ebooksAn unforgettable anthology of contemporary reportage
Life and Style
The new Windows 10 Start Menu
Arts and Entertainment
Kristen Stewart and Robert Pattinson star in The Twilight Saga but will not be starring in the new Facebook mini-movies
tvKristen Stewart and Stephenie Meyer will choose female directrs
Arts and Entertainment
Hilary North's 'How My Life Has Changed', 2001
books(and not a Buzzfeed article in sight)
William Hague
people... when he called Hague the county's greatest
More than 90 years of car history are coming to an end with the abolition of the paper car-tax disc
newsThis and other facts you never knew about the paper circle - completely obsolete today
Arts and Entertainment
There has been a boom in ticket sales for female comics, according to an industry survey
comedyFirst national survey reveals Britain’s comedic tastes
Arts and Entertainment
Twerking girls: Miley Cyrus's video for 'Wrecking Ball'
arts + ents
Arts and Entertainment
Ed Sheeran performs at his Amazon Front Row event on Tuesday 30 September
musicHe spotted PM at private gig
Latest stories from i100
Have you tried new the Independent Digital Edition apps?
Independent Dating

By clicking 'Search' you
are agreeing to our
Terms of Use.

iJobs Job Widget
iJobs General

General Cover Teacher

£120 - £125 per day: Randstad Education Luton: Are you looking for part time/ ...

SEN (SLD/PMLD) Teacher

£120 - £130 per day: Randstad Education Chelmsford: Are you a quailed Teacher ...

General Cover Teacher

£120 - £125 per day: Randstad Education Luton: Currently looking for teachers ...

SEN Teaching Assistant Runcorn

£50 per day: Randstad Education Cheshire: SEN Teaching Assistant EBD , Septemb...

Day In a Page

Ebola outbreak: The children orphaned by the virus – then rejected by surviving relatives over fear of infection

The children orphaned by Ebola...

... then rejected by surviving relatives over fear of infection
Pride: Are censors pandering to homophobia?

Are censors pandering to homophobia?

US film censors have ruled 'Pride' unfit for under-16s, though it contains no sex or violence
The magic of roundabouts

Lords of the rings

Just who are the Roundabout Appreciation Society?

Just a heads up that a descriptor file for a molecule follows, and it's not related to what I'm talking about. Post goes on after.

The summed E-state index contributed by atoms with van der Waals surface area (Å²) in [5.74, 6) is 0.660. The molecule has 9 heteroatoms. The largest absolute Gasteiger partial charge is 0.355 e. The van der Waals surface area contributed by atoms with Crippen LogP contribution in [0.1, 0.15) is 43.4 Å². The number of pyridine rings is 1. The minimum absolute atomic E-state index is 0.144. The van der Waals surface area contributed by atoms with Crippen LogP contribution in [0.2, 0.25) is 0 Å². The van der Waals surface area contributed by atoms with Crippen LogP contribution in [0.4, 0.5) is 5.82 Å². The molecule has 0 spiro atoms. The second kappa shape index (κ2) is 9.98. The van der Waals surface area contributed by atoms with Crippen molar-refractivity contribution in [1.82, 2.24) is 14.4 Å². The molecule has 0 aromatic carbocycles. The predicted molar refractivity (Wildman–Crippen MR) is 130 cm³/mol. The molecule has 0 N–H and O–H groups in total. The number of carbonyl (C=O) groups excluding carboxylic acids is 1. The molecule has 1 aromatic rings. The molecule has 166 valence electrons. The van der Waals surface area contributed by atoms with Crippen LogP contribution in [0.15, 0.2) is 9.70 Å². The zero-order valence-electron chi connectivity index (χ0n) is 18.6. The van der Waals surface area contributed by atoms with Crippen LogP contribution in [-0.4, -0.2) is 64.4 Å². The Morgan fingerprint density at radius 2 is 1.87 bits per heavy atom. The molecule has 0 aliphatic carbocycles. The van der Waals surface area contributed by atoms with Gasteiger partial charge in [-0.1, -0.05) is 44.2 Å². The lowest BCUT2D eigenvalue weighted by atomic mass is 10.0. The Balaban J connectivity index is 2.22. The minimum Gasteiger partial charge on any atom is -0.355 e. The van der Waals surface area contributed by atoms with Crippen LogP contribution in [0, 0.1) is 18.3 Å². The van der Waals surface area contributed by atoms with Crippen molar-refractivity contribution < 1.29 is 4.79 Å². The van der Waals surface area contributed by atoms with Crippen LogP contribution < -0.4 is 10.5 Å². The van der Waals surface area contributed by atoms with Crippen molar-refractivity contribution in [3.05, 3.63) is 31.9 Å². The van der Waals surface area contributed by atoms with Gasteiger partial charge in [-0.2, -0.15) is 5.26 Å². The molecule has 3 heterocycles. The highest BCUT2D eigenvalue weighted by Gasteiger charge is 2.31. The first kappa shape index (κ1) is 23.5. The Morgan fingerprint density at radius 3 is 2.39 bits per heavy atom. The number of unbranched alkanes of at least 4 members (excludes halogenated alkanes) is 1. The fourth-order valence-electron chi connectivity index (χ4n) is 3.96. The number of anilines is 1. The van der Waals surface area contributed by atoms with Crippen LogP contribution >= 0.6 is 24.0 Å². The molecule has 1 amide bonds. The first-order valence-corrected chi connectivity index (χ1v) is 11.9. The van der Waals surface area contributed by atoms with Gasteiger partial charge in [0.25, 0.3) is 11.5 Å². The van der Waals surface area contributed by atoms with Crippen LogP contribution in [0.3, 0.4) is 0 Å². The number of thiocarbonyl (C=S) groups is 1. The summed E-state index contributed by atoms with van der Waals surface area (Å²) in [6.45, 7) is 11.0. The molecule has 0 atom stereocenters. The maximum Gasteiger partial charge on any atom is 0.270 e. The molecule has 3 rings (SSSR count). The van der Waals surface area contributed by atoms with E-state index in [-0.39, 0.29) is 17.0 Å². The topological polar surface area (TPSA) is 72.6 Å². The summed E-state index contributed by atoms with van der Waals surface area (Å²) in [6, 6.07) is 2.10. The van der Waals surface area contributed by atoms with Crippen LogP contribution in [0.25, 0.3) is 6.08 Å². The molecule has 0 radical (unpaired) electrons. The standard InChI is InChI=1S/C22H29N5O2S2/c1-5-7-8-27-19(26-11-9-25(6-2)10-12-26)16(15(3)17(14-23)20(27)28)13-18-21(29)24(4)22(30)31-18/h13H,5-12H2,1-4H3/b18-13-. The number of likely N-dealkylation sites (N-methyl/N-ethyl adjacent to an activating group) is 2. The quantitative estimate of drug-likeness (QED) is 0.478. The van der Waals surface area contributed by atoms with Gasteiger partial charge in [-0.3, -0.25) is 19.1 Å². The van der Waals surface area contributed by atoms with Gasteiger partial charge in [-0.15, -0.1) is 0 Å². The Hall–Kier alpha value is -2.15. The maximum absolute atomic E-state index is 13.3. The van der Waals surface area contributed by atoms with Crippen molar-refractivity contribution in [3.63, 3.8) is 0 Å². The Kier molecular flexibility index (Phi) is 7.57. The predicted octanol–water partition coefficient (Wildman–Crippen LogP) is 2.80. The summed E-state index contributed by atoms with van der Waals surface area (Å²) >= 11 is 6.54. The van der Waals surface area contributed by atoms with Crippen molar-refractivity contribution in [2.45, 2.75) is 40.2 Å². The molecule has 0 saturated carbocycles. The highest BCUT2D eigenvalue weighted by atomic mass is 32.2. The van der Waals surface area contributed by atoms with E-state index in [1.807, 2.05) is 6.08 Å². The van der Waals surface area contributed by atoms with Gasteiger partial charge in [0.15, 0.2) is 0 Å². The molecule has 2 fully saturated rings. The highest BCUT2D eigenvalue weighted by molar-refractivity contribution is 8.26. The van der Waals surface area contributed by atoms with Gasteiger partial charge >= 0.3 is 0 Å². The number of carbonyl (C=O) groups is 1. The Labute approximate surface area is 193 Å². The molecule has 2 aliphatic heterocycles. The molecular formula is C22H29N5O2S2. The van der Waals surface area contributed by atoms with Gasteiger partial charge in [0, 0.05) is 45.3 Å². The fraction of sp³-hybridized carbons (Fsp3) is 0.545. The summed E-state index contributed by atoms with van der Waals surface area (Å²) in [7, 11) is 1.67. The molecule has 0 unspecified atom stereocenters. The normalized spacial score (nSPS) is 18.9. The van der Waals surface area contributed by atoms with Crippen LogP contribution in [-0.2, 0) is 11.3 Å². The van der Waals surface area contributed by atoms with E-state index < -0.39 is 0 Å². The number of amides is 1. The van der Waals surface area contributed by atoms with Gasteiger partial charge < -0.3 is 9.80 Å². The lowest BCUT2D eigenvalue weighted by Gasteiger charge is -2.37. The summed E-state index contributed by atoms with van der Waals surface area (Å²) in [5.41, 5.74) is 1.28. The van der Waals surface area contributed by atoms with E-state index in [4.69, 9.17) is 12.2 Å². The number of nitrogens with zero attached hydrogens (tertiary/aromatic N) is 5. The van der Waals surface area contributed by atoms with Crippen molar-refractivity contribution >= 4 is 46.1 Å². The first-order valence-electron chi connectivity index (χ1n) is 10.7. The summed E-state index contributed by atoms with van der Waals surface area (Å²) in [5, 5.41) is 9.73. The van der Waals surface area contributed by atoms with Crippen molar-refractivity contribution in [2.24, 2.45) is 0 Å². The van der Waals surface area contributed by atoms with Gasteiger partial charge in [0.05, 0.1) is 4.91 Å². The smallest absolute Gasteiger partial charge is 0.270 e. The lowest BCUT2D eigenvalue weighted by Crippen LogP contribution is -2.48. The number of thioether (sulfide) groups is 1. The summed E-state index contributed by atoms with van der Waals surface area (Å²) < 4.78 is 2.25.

Why do we like making lists?

Notes to self: Why do we like making lists?

Well it was good enough for Ancient Egyptians and Picasso...
Hong Kong protests: A good time to open a new restaurant?

A good time to open a new restaurant in Hong Kong?

As pro-democracy demonstrators hold firm, chef Rowley Leigh, who's in the city to open a new restaurant, says you couldn't hope to meet a nicer bunch
Paris Fashion Week: Karl Lagerfeld leads a feminist riot on 'Boulevard Chanel'

Paris Fashion Week

Lagerfeld leads a feminist riot on 'Boulevard Chanel'
Bruce Chatwin's Wales: One of the finest one-day walks in Britain

Simon Calder discovers Bruce Chatwin's Wales

One of the finest one-day walks you could hope for - in Britain
10 best children's nightwear

10 best children's nightwear

Make sure the kids stay cosy on cooler autumn nights in this selection of pjs, onesies and nighties
Manchester City vs Roma: Five things we learnt from City’s draw at the Etihad

Manchester City vs Roma

Five things we learnt from City’s Champions League draw at the Etihad
Martin Hardy: Mike Ashley must act now and end the Alan Pardew reign

Trouble on the Tyne

Ashley must act now and end Pardew's reign at Newcastle, says Martin Hardy
Isis is an hour from Baghdad, the Iraq army has little chance against it, and air strikes won't help

Isis an hour away from Baghdad -

and with no sign of Iraq army being able to make a successful counter-attack
Turner Prize 2014 is frustratingly timid

Turner Prize 2014 is frustratingly timid

The exhibition nods to rich and potentially brilliant ideas, but steps back
Last chance to see: Half the world’s animals have disappeared over the last 40 years

Last chance to see...

The Earth’s animal wildlife population has halved in 40 years
So here's why teenagers are always grumpy - and it's not what you think

Truth behind teens' grumpiness

Early school hours mess with their biological clocks
Why can no one stop hackers putting celebrities' private photos online?

Hacked photos: the third wave

Why can no one stop hackers putting celebrities' private photos online?